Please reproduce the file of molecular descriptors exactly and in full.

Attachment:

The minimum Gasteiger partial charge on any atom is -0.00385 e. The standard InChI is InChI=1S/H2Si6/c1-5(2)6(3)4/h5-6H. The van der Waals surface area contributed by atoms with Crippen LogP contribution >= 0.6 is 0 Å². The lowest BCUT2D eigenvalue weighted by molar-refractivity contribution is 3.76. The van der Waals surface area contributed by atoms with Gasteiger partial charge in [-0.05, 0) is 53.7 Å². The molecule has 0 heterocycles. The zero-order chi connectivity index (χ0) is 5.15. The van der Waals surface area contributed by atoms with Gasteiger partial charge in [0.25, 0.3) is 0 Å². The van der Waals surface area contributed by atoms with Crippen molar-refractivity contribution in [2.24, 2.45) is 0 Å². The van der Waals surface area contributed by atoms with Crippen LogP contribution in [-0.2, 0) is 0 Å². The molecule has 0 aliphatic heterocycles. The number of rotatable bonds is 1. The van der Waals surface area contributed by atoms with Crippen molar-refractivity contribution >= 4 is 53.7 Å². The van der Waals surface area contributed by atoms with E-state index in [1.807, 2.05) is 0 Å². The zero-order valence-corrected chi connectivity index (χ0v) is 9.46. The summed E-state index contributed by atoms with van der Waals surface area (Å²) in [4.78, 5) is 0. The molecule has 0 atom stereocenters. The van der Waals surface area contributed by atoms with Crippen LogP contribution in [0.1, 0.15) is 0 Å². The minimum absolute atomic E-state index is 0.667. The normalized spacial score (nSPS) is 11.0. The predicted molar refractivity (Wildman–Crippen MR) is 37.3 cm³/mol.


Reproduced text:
The minimum Gasteiger partial charge on any atom is -0.00385 e. The standard InChI is InChI=1S/H2Si6/c1-5(2)6(3)4/h5-6H. The van der Waals surface area contributed by atoms with Crippen LogP contribution >= 0.6 is 0 Å². The lowest BCUT2D eigenvalue weighted by molar-refractivity contribution is 3.76. The van der Waals surface area contributed by atoms with Gasteiger partial charge in [-0.05, 0) is 53.7 Å². The molecule has 0 heterocycles. The zero-order chi connectivity index (χ0) is 5.15. The van der Waals surface area contributed by atoms with Gasteiger partial charge in [0.25, 0.3) is 0 Å². The van der Waals surface area contributed by atoms with Crippen molar-refractivity contribution in [2.24, 2.45) is 0 Å². The van der Waals surface area contributed by atoms with Crippen LogP contribution in [-0.2, 0) is 0 Å². The molecule has 0 aliphatic heterocycles. The number of rotatable bonds is 1. The van der Waals surface area contributed by atoms with Crippen molar-refractivity contribution >= 4 is 53.7 Å². The van der Waals surface area contributed by atoms with E-state index in [1.807, 2.05) is 0 Å². The zero-order valence-corrected chi connectivity index (χ0v) is 9.46. The summed E-state index contributed by atoms with van der Waals surface area (Å²) in [4.78, 5) is 0. The molecule has 0 atom stereocenters. The van der Waals surface area contributed by atoms with Crippen LogP contribution in [0.1, 0.15) is 0 Å². The minimum absolute atomic E-state index is 0.667. The normalized spacial score (nSPS) is 11.0. The predicted molar refractivity (Wildman–Crippen MR) is 37.3 cm³/mol.